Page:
The rise of China’s enterprise economy

Why the enterprise sector is the next driver for economic growth in China

Over the last decade, many consumer companies in China have risen to a similar, or even greater scale as the tech majors in the west. As the Chinese software market continues to mature, the same trend is set to be replicated in the enterprise sector. China’s desire to become one of the front-runners in the era of cloud and digital transformation is creating strong tailwinds for its enterprise sector.

Restructuring the enterprise sector – the new focus of the China economy

The population in China is currently about 1.4 billion, a bit more than the combined population of the US and Europe of 1.1 billion. In the consumer sector of China’s economy, Baidu, Tencent, and Alibaba combine for a market cap of $0.7 trillion, closing in on the $1.5 trillion market cap represented by the combination of Google, Facebook, and Amazon. However, the enterprise sector of the China economy has fallen far behind. China has almost the same number of enterprises – 20 million compared to 25 million in the US and Europe – but of those, only a handful have market caps over $10 billion, and an even smaller minority are in the $4-5 billion range. Compare this to the combination of Oracle, SAP, and Salesforce, which together represent a market cap of $370 billion.


Source: National Bureau of Statistics, Wind, McKinsey Global Institute

China’s consumer sector has historically outpaced its enterprise counterpart due to the country’s double-digit GDP growth and a focus on top-line acceleration. Now that GDP growth has slowed, the focus has shifted.

Restructuring the enterprise sector is the new focus of the Chinese economy. Targeting cost savings and efficiency improvements, enterprises are beginning to seek increased profits rather than just growth. In addition, enterprises will need to deal with fundamental changes in the labor market, a long-standing advantage of the local economy. Sourcing employees will no longer primarily be a matter of costs as a new generation enters the workforce looking for more fulfilling jobs than those of the past.

The digital transformation of China’s enterprise sector

A lack of digitalization produces a “bullwhip effect” on supply chains, where small fluctuations in customer demand can cause progressively larger fluctuations in demand at the distributor and manufacturer levels. Digitalization creates new synergies that can alleviate these problems. Instead of a linear model, where a small change at one end causes increasingly larger problems as you move down the chain, digitalization of the supply chain turns it into a reticulated model. This network of interconnected nodes creates new synergies among stakeholders that can improve the stability and financial performance of an entire industry.

Evaluating enterprise software opportunities

China is finding its own, unique way to reshape its enterprise sector. New, emerging solutions will combine cloud-based software and data infrastructure with an increasingly digitalized supply chain that features new user behaviors, organizational structures, and channels. For example, leaders in aftermarket solutions (e.g., CarZone and Mancando) might concentrate on new channels, SaaS, and data infrastructure, while industrial solutions (e.g., Zhenkunxing) might depend primarily on building new organizational structures, data infrastructure, and electronics component solutions such as ICBase (SZSE: 300184, $1.3B Market Cap).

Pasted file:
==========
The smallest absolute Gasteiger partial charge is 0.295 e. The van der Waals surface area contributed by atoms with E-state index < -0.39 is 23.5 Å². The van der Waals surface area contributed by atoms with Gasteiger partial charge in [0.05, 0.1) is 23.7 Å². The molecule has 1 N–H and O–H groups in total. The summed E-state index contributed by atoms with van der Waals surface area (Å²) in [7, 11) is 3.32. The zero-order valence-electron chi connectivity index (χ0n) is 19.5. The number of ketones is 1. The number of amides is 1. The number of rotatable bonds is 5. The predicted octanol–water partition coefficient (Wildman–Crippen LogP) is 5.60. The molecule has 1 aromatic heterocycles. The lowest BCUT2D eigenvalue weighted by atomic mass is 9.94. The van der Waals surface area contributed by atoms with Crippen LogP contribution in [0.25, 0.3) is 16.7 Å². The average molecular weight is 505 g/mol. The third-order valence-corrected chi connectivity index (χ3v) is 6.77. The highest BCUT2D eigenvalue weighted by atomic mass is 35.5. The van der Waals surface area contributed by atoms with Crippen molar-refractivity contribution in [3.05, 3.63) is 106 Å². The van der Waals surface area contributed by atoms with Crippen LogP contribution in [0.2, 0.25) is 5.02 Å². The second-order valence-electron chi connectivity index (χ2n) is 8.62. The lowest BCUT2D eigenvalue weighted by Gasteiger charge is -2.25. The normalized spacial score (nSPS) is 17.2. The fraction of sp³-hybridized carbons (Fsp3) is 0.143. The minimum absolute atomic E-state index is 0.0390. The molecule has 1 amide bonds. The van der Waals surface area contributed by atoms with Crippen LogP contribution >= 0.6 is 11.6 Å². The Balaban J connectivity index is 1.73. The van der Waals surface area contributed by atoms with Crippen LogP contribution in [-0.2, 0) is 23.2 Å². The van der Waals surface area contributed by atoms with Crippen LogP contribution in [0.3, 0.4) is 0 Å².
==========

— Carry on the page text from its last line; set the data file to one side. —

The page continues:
Enterprise software differs from its US counterparts primarily in terms of monetization and the maturity of its economics. Large, recurring revenue streams are common in the US, while in China, monetization comes from down the supply chain, as many enterprise software companies rely on commissions from transactions to make up software revenue. For example, US-based Intuit Inc. derives most of its revenue from its online and desktop products, while the China-based Hui Suan Zhang monetizes by directly providing services to SMBs and collecting service revenue, as well as by licensing its software to franchises and taking a revenue cut as a license fee.

Cloud services in China (SaaS, IaaS, PaaS)

The US is well into the cloud era, with over 90% of enterprise software solutions incorporating at least some cloud elements. Top players in the US market, Salesforce (CRM) and Workday (Finance, HR), with revenues of $13 billion and $2.8 billion respectively, have sustained revenue growth of 30-35% YoY. In contrast, 45% of enterprise software in China includes no cloud capabilities at all. The top enterprise software players in China, Yonyou (ERP/CRM), and Neusoft (Manufacturing) have revenues of $1.2 billion each, and growth is relatively slow.

The cloud services market in China is currently less than 10% of the US cloud services market, but is changing quickly across all sectors:

  • Cloud Infrastructure is the largest and fastest-growing segment, representing over 60% of the cloud services market and growing at 82% annually.
  • IaaS/PaaS is a $5 billion market in China with local players (Alibaba, Tencent, Huawei) leading the competitive charge.
  • SaaS is less than one-third of the cloud services market in China today, but is growing at 40%, nearly twice the rate of the global SaaS market. While this market is considerably more fragmented (no company owns more than 5% market share), similar functions as those in the US/EU have emerged in the graphs below.


Source: iResearch, Alibaba Cloud Research, CNITEYES

The rise of China’s enterprise economy

As China shifts its focus to the enterprise, the next generation of software will drive corporate efficiencies and digital transformation. In much the same way consumer tech created giants such as Alibaba, Tencent, and ByteDance, we expect similar companies to rise to the top in the enterprise market.